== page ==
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A chronic condition is a human health condition or disease that is persistent or otherwise long-lasting in its effects or a disease that comes with time. The term chronic is usually applied when the course of the disease lasts for more than three months. Common chronic diseases include arthritis, asthma, cancer, COPD, diabetes and HIV/AIDS. In medicine, the opposite of chronic is acute. A chronic course is further distinguished from a recurrent course; recurrent diseases relapse repeatedly, with periods of remission in between. The non-communicable diseases are also usually lasting medical conditions but are separated by their non-infectious causes. In contrast, some chronic diseases, such as HIV/AIDS, are caused by transmissible infections. Chronic diseases constitute a major cause of mortality and the World Health Organization (WHO) reports chronic non-communicable conditions to be by far the leading cause of mortality in the world, representing 35 million deaths in 2005 and over 60% of all deaths. In the United States, nearly one in two Americans (133 million) has at least one chronic medical condition, with most subjects (58%) between the ages of 18 and 64.The number is projected to increase by more than one percent per year by 2030, resulting in an estimated chronically ill population of 171 million.ConferenceSeries through its Open Access Initiative is committed to make genuine and reliable contributions to the scientific community. ConferenceSeries hosts over 350 leading-edge peer reviewed Open Access journals and has organized over 100 scientific conferences all over the world. OMICS Publishing Group journals have over 3 million readers and the fame and success of the same can be attributed to the strong editorial board which contains over 30000 eminent personalities and the rapid, quality and quick review processing. ConferenceSeries Conferences make the perfect platform for global networking as it brings together renowned speakers and scientists across the globe to a most exciting and memorable scientific event filled with much enlightening interactive sessions, world class exhibitions and poster presentations.
The most common chronic conditions are high blood pressure, arthritis, respiratory diseases like emphysema, and high cholesterol. According to research by the Centers for Disease Control and Prevention, chronic disease is also especially a concern in the elderly population in America. Chronic diseases like stroke, heart disease, and cancer were among the leading causes of death among Americans aged 65 or older in 2002, accounting for 61% of all deaths among this subset of the population. While the majority of chronic conditions are found in individuals between the ages of 18 and 64, it is estimated that at least 80% of older Americans are currently living with some form of a chronic condition, with 50% of this population having two or more chronic conditions. The two most common chronic conditions in the elderly are high blood pressure and arthritis, with diabetes, coronary heart disease, and cancer also being reported among the elder population. In examining the statistics of chronic disease among the living elderly, it is also important to make note of the statistics pertaining to fatalities as a result of chronic disease. Heart disease is the leading cause of death from chronic disease for adults older than 65, followed by cancer, stroke, diabetes, chronic lower respiratory diseases, influenza and pneumonia, and, finally, Alzheimer’s disease. Though the rates of chronic disease differ by race for those living with chronic illness, it is interesting to note that the statistics for leading causes of death among elderly are nearly identical across racial/ethnic groups. Economic impact- Chronic diseases are a major factor in the continuous growth of medical care spending. Healthy People 2010 reported that more than 75% of the $2 trillion spent annually in US medical care are due to chronic conditions; spending are even higher in proportion for Medicare beneficiaries (aged 65 years and older) Spending growth is driven in part by the greater prevalence of chronic illnesses, and the longer life expectancy of the population. Also improvement in treatments has significantly extended the life spans of patients with chronic diseases but results in additional costs over long period of time. A striking success is the development of combined antiviral therapies that led to remarkable improvement in survival rates and quality of life of HIV-infected patients. In addition to direct costs in health care, chronic diseases are a significant burden to the economy, through limitations in daily activities, loss in productivity and loss of days of work. A particular concern is the rising rates of overweight and obesity in all segments of the US population. Obesity itself is a medical condition and not a disease, but it constitutes a major risk factor for developing chronic illnesses, such as diabetes, stroke, cardiovascular disease and cancers. Obesity results in significant health care spending and indirect costs, as illustrated by a recent study from the Texas comptroller reporting that obesity alone cost Texas businesses an extra $9.5 billion in 2009, including more than $4 billion for health care, $5 billion for lost productivity and absenteeism, and $321 million for disability.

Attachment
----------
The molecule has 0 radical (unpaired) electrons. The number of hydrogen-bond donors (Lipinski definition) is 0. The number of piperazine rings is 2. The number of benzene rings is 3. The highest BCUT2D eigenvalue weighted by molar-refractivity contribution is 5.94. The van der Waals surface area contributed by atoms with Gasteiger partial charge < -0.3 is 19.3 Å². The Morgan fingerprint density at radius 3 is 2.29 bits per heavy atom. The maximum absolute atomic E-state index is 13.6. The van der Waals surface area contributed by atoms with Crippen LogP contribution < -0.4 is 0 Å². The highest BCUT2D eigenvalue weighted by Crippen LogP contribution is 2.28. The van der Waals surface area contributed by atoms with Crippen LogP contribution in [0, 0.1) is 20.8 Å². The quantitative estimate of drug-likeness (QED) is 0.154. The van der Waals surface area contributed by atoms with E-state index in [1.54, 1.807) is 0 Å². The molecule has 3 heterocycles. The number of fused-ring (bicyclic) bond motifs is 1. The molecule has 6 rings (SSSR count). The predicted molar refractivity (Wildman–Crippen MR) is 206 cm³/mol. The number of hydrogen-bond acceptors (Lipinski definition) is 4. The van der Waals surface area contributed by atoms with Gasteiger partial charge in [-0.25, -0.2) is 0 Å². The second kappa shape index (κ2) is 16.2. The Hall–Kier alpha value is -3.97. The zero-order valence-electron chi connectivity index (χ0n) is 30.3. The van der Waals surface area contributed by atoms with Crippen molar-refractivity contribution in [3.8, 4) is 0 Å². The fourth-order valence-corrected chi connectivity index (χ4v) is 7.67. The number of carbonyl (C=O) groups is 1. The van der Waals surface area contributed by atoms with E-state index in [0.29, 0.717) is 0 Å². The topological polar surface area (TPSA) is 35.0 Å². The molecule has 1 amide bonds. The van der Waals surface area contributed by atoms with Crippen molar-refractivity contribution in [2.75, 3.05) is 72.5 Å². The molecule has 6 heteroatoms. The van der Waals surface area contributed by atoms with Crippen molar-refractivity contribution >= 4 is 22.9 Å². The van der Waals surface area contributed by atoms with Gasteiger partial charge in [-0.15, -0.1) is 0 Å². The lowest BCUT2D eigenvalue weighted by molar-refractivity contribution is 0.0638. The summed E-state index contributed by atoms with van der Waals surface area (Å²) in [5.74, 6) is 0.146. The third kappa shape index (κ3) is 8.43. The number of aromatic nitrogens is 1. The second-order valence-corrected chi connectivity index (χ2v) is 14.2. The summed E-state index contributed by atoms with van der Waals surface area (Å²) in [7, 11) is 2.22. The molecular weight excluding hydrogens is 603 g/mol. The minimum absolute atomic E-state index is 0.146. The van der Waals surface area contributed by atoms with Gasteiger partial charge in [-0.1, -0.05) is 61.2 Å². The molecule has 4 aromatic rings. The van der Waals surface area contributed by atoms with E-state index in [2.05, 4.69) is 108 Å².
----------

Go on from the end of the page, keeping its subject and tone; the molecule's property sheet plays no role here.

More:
•22nd National Australian Health Promotion Association Conference & 18th Chronic Diseases Network Conferenc, 4th-5th September 2014, Alice Springs, Northern Territory.
•CDPAC's Fourth Pan-Canadian Conference,7th -10th February 2012,Canada.
•18th CDN Conference - Equity @ the Centre: Action on Social Determinants of Health
•20th National Conference on Chronic Disease Prevention and Control: Cultivating Healthy Community,23rd-25th February 2009,Atlanta.
•International Conference and Exhibition on Otolaryngology
•8th International Symposium on Cough
•7th International symposium on cough
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This page was last updated on 11th Oct, 2014